I have a NN that I would like to square a number. This is a learning exercise for me.

My input is the number to be squared, the output is the square.

Two questions: 1) How can this possibly work? The weights and nodes of the NN need to square to a number that isn't fixed.

2) Assuming I am wrong, what is a strategy for choosing the numbers of nodes and layers for a NN?

  • 1
    $\begingroup$ As an example: stats.stackexchange.com/questions/299915/… but a necessary unstated component t to your question is what amount of precision you want in the result; the universal approximation theorem lays out technical criteria for NNs to approximate specific functions. $\endgroup$ – Reinstate Monica Jun 24 at 18:29

The ReLU activation function should take care of this.

ReLU works by fitting short, straight lines to approximate curves. That should be able to create a parabola. You will have performance suffer for inputs with very large absolute values, but we know that models won't be perfect.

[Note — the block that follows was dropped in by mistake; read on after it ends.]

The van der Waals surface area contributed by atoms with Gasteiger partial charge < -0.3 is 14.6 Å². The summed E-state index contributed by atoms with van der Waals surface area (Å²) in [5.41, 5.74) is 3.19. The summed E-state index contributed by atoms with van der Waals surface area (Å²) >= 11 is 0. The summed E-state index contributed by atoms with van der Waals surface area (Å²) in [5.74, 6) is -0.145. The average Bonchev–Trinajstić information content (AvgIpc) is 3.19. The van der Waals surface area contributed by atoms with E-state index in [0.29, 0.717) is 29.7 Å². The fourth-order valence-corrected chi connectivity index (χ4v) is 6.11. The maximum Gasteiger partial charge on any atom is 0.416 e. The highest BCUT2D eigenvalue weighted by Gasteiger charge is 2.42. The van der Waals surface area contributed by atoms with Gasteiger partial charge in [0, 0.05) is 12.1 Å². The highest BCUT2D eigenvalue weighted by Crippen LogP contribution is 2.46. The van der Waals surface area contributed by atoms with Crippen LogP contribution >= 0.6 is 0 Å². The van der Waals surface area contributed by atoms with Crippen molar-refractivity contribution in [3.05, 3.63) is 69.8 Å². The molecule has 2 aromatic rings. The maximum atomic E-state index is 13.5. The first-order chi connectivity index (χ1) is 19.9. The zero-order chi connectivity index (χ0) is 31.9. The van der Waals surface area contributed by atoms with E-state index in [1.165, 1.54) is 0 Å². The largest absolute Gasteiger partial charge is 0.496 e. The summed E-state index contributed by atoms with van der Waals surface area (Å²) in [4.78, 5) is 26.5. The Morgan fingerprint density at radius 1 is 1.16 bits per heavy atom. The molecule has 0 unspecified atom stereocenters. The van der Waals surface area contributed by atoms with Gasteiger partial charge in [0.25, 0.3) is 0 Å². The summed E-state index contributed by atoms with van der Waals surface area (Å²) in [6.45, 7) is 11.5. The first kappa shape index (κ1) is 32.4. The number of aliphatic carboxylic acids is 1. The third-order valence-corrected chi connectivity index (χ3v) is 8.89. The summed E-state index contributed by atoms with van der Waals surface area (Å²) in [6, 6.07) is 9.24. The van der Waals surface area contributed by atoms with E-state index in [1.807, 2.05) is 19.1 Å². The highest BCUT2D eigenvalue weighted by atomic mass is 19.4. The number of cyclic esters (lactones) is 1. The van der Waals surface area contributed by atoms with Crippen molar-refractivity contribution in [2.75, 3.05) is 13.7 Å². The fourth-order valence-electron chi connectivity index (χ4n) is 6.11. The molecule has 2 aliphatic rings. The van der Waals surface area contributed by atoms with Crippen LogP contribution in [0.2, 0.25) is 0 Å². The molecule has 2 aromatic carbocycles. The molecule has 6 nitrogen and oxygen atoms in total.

I was thinking that one hidden layer could take care of this, but reading about the universal approximation theorem (which I suggest doing), we can be more efficient by having fewer nodes in multiple hidden layers than tons of nodes in one hidden layer.


Your Answer

By clicking “Post Your Answer”, you agree to our terms of service, privacy policy and cookie policy

Not the answer you're looking for? Browse other questions tagged or ask your own question.